Scott Hartnell is bringing back the beard. This time it will be for a cause close to his heart.
As chairman of the NHLPA's inaugural beard-a-thon campaign to benefit the Heart and Stroke Foundation, the Philadelphia Flyers forward will once again let his unruly facial hair grow during the playoffs.
Hartnell had a memorable playoff beard a year ago—a Facebook page was started in its honour—but that isn't the only thing that made him a natural choice to lead the campaign. He is an eager participant in the initiative because his mother, Joy, survived a stroke in 2001.
"I'll never forget it," Hartnell recalled in a recent interview. "It's almost like it happened yesterday, those scary images when something happens to someone you love the most. Just seeing mom—she was so active and so healthy. ... To see her take a blow like this, it just set her back about 100 steps.
"It was pretty shocking and scary, we didn't know if she was going to come through it. She did it and I've never seen anyone work as hard as her and put as much dedication in her rehab."
The stroke came without warning.
A teacher's assistant at a high school in Lloydminster, Alta., Joy showed up for work one life-altering day with a "funny headache" and ended up collapsing. Scott, then a teenager with one NHL season under his belt, made his way to the hospital unsure what to expect.
"It's scary," he said. "One day you're here and the next day you might be gone."
Fortunately, Joy Hartnell is a fighter.
"I was paralyzed all down the left side," she said. "I had to learn to walk, talk and get my mobility back. Scott came home and all my family, and they cheered me on.
"I've had to battle real hard to get my mobility back."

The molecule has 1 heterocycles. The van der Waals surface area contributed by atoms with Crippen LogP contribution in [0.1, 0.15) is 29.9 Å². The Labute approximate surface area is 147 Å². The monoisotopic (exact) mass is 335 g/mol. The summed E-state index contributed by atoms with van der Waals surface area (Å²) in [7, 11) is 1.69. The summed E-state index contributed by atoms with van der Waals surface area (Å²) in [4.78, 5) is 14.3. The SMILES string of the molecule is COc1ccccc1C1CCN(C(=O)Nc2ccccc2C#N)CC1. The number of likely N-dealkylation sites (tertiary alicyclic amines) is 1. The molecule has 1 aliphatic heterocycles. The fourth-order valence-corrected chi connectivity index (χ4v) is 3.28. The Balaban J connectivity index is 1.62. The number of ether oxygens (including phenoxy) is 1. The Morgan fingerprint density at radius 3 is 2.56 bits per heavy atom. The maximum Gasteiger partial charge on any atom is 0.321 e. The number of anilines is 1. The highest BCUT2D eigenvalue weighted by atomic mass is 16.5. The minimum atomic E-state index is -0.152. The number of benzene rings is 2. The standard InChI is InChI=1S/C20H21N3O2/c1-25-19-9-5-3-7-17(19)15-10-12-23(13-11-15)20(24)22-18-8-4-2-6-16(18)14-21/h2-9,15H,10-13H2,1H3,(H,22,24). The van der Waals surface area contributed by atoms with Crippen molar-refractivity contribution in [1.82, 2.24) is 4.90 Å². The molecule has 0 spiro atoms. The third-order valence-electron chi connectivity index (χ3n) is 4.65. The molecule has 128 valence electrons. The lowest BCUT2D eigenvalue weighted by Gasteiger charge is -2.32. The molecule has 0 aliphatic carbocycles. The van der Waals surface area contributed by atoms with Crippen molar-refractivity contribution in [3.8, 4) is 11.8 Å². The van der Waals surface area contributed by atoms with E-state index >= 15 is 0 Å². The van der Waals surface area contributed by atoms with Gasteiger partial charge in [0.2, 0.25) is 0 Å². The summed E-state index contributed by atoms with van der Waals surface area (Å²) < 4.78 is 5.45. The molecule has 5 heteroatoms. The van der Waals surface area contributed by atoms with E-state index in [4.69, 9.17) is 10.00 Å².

The NHLPA's initiative will help the Heart and Stroke Foundation purchase defibrillators for arenas and communities across Canada. A number of NHLers will join Hartnell by growing beards during the playoffs that will be featured on www.beardathon.ca and www.nhlpa.com—websites where fans can support the cause by making a pledge for their favourite player or posting photos of their own beards and soliciting donations.
Boston's Patrice Bergeron, Detroit's Daniel Cleary, Vancouver's Dan Hamhuis and Tampa's Martin St. Louis are among those who have also joined the cause.
"Contributions from our donors over the course of the 2011 playoffs will go a long way towards ensuring we create a cardiac safe Canada for everyone," said Irfhan Rawji, chair of the Heart and Stroke Foundation of Canada.
Hartnell hopes his beard is still growing strong in June.
During the Flyers march to the Stanley Cup last year, it was difficult to tell where his facial hair ended and his long curly locks began. Hartnell didn't completely go clean shaven until a few days after Chicago won the championship series in six games.
"Oh my gosh, he had beard and hair," Joy said of her son. "It was a wild run."
Amazingly, Hartnell didn't find his shaggy appearance to be much of a nuisance—even when sweating during a game.
"There's different stages," he said. "The first few days are fine and then about from week one to week three it gets really itchy. Then after that it just goes everywhere. You've just got to make sure it's clean around your lips, sometimes it gets in your mouth a little bit.
"You clean those areas up and after about week three I don't even notice it at all."
The Flyers are fighting for the top seed in the Eastern Conference with a couple days left in the regular season and fancy themselves as serious Stanley Cup contenders once again.
Motivation is easy to find. Patrick Kane's overtime goal in Game 6 touched off a Stanley Cup party for the visitors in Philadelphia's home rink last June.
"It's kind of hard not to think about it," said Hartnell. "Just seeing it, I didn't watch too much of the celebration on the ice, but you could tell something was going on and I just had a sick feeling in my stomach.
"Hopefully that's us this year doing it in someone else's building or back in Philly."
Whatever happens, Joy Hartnell will be following closely along.
She is thrilled to see one of hockey's playoff traditions being used for a good cause and hopes her own experience can serve as motivation for others.
"There is life after a stroke," she said. "I am a survivor and there is good life after stroke, you just have to work hard. And Scott, keep up the good work, I'm proud of you."